Home | Comment & Analysis    Monday 19 February 2018

James Dak’s case:: Why death sentence should be canceled

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By Peter Gai Manyuon

On Monday 12th of February 2018, a South Sudan court in Juba sentenced James Gatdet Dak to death by hanging, citing several provisions in the constitution as the basis upon which the verdict was reached by Judges. The verdict sentenced (Gatdet) for allegedly inciting violence which falls under treason charges according to article 64, disseminating false information to the detriment of South Sudanese national security under article (75) and insulting the president under article 76 under the penal code of 2008 respectively.

On the other hand, the lead-defence lawyer Monyluak Alor Kuol described the verdict as a political decision from the government of South Sudan with no legal basis or citations.

Evidently, audiences all over the world reacted positively and only a few welcomed the decay sentenced on various social media platforms. It’s should be noted that sentencing or death penalty was not cross-checked or properly cross-examined by competent judges in South Sudan, instead incompetent Judges all over the Country continue determining cases that are not well scrutinized. What can South Sudanese do in regards to these judges? For how long Should South Sudanese continues trust these Judges in the Country? Are they really well-trained judges or politicians working in the judiciary in South Sudan pretending to be judges?

The Transitional Constitution of the Republic of South Sudan 2011, under the bill of rights, provides that “every person has the inherent right to life, dignity and integrity of his or her person which shall be protected by the law; no one should be arbitrarily deprived of his or her right” respectively. The question is, whether the judges have read the Bill of Rights of the Transitional constitution 2011 which they are claiming to have read?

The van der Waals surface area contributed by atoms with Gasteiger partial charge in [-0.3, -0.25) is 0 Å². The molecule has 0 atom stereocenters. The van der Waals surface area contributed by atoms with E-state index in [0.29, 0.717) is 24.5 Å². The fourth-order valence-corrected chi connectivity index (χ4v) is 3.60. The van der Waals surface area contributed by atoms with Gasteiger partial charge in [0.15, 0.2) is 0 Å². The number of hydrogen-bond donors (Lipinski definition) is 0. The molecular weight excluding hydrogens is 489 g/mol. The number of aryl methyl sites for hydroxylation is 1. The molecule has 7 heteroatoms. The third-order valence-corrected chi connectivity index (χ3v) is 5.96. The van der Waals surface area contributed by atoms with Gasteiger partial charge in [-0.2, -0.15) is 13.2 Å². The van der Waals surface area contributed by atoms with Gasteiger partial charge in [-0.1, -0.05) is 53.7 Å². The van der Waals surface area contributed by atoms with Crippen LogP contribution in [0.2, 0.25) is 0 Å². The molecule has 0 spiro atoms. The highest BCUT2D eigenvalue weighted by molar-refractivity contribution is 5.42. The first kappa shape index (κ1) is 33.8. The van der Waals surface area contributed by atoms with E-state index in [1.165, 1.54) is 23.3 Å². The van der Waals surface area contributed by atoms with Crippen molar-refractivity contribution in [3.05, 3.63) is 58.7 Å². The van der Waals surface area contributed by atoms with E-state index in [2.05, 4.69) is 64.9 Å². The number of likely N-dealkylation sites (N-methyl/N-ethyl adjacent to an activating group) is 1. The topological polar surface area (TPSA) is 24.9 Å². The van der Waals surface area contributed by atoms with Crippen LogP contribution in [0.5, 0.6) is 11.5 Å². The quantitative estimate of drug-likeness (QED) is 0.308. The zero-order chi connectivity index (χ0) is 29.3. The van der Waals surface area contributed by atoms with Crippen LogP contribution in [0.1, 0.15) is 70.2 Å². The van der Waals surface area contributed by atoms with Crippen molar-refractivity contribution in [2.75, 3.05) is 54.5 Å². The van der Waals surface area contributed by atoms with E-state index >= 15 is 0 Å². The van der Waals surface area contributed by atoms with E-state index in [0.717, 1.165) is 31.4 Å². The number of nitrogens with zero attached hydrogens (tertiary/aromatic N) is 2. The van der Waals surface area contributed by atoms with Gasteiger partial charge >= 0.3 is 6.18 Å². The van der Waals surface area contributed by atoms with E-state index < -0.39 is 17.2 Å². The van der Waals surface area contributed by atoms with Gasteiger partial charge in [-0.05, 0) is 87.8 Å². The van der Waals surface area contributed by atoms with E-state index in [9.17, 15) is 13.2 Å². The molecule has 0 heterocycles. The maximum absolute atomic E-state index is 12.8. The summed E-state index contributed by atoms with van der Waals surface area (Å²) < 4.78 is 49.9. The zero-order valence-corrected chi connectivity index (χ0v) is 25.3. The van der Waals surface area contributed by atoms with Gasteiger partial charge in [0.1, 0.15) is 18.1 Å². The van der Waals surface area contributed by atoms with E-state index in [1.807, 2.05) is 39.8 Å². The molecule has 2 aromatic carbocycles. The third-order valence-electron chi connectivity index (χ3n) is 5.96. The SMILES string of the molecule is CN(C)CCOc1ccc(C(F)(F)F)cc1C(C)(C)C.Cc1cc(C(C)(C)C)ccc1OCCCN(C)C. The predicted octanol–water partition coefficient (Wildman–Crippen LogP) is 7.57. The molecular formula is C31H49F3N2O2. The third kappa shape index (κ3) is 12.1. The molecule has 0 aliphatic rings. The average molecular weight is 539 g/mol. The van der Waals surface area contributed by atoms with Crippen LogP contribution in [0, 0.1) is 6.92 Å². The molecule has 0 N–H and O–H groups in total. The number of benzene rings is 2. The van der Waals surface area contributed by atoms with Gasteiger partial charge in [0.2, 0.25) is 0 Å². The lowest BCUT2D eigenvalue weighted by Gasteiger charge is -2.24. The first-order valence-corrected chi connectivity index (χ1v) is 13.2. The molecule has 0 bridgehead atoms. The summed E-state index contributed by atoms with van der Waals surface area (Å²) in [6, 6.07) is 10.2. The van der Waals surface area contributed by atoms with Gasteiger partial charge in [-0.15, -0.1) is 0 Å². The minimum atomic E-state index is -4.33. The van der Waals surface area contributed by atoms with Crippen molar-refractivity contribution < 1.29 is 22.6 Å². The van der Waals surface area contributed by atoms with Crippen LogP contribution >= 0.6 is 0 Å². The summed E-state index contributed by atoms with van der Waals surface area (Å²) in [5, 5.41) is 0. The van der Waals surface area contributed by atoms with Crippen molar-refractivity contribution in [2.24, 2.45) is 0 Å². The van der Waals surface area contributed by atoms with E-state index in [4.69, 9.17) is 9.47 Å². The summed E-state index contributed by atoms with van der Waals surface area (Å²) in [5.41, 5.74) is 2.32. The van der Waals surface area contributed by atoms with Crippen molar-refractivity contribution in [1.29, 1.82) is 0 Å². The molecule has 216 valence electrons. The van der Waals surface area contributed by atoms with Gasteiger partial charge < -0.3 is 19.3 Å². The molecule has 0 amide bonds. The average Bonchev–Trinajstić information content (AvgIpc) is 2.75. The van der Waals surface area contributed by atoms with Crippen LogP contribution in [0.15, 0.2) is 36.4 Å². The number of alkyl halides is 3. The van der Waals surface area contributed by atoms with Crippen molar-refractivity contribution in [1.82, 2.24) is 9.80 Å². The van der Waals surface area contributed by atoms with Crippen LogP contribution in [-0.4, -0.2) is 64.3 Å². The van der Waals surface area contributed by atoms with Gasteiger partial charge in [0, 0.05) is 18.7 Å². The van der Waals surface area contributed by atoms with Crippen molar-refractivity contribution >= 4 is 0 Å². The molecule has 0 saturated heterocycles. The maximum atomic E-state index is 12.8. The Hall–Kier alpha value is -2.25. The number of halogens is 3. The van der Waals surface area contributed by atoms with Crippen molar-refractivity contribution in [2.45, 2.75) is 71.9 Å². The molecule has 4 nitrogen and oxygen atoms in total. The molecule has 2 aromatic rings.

In the same Bill of rights clearly and precisely mentioned, all persons are equal before the law and entitled to equal protection of the law without discrimination as to race, ethnic origin, colour, sex, language, religious creed, political opinion, birth, locality or social status. Furthermore, under the same bill of rights restricted or prohibited death penalty to anyone without proper scrutiny. The same Bill of rights precisely said, no death penalty shall be imposed on anyone. The Judges in Juba imposed a death penalty on James Gatdet Dak on a tribal basis, not through good legal procedures.

In fact, judges are making judgments based on assumptions and interests attached to their legal processes in various courts in the Country. No fairness and respect to the Constitution of South Sudan 2011 especially the Bill of rights. The government in Juba abandoned constitution of the Country and judges only worked on directives of the government. There is no independent judicial system in the Country. It’s rule of man which is final in all the Institutions in the Country.

It’s therefore very unfortunate for a country to allows, national security and politicians in deciding or determining court cases, killings or terrorizing all people in the Country. The matter if not handle with care can disintegrate into small entities, where each community shall be ready for self-rule or self-determination.

In summary, the only people qualified enough for death sentences and treason charges are all former Ministers, current Ministers, Army Generals and Kiir himself who have looted, killed thousands and displaced civilians to different parts of the World. Who is more criminal between, someone doing his work as Spokesperson for his party and someone who killed millions of people and looted the Country resources for almost two decades? It’s only happening in South Sudan where top criminals are sentencing innocent Journalist for belonging to a certain ethnicity. This is a seriously contentious issue that must be denounced as malicious in nature.

In conclusion, Kiir Mayardit, National security and despotic politicians in South Sudan should evaluate the judgment again otherwise, the issue of James Gatdet could incite more crisis in the country since others will look at it in different lenses. Even though South Sudanese are looking for peace to come back to the country anytime from now, the government and its allies must desist from doing unnecessary court cases that are inciting more conflicts in the country.


Peter Gai Manyuon is an Author, Independent Journalist and Columnist who has written extensively on Human Rights and Democracy in South Sudan. Reachable on independentjournalistpgm@gmail.com.



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